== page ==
“What’s ‘paper’?” Lajos had asked.
Jack had picked up a sheet of papic. “It’s what they used to use instead of this. Looks just like it — they let me pick one up — but it feels a little different. Coarser. They made it out of pulped wood, you know.”
Lajos had made a face. “Sounds awfully unsanitary.”
“Oh, the paper was safe enough. The manufacturing process was destructive, though. Poisoned the environment like you wouldn’t believe. Once they figured out a way to make plastic biodegradable they got rid of paper.”
Vickers’ desk looked like it ought to be in a museum itself. The expanse was completely empty except for one virtual screen which simply displayed the agency’s logo — as if anyone who had the security clearance to get in here in the first place wouldn’t know where they were.
Other than that, there was simply a name plate perched on the corner of the desk. A big name plate, reading:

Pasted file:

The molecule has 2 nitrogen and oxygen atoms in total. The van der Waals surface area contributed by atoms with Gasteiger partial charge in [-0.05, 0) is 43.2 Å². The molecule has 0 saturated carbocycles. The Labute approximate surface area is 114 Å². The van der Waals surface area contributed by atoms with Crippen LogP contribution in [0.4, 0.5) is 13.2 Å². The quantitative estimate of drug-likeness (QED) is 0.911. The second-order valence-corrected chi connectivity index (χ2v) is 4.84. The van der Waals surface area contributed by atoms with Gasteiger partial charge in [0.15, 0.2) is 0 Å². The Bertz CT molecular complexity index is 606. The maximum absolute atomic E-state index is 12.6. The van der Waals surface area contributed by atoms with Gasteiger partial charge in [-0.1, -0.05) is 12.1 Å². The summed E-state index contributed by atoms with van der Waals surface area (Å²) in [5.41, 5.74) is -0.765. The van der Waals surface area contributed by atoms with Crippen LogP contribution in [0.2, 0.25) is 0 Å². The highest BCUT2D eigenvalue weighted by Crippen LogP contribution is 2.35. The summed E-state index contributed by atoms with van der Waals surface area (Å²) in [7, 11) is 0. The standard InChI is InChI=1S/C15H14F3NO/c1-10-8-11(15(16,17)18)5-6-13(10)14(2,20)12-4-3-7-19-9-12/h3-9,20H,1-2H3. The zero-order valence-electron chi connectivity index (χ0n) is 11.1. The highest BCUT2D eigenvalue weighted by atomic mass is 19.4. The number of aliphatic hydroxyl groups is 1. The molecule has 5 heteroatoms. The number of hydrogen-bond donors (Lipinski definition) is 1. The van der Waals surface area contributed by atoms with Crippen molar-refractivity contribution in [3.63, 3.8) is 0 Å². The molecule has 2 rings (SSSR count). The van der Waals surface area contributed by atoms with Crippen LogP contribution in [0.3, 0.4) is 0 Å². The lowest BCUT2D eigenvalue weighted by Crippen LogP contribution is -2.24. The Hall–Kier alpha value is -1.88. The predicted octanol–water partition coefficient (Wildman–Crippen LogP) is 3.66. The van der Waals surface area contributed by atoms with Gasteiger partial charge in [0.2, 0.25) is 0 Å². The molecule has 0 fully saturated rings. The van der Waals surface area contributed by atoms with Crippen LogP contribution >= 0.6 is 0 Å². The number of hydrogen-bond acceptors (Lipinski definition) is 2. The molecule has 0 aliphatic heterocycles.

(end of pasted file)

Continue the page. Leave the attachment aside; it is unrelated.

Central Security Agency
Perhaps most telling of all, the nameplate didn’t face the visitor. It faced Vickers — or would, whenever the Great Man finally made his entrance.
Vickers had to have some genuine ability or he’d never have been given this post. The Alignment gave short shrift to bosses who were incompetent. But, so far at least, Lajos hadn’t seen any evidence of it.
The door to the office swung open and Vickers came in.
“Ah, there you are,” he said, as if Lajos hadn’t been sitting there for the better part of half an hour and Vickers had been looking for him.
Damn, he missed Jack.
A thought, needless to say, that he kept entirely to himself.
After George Vickers finished his explanation of Lajos Irvine’s new assignment, there was silence in the room for at least half a minute.
From the self-satisfied look on his face, Vickers assumed that the silence was due to Lajos striving mightily to absorb the subtleties and profundities of the strategic thinking involved.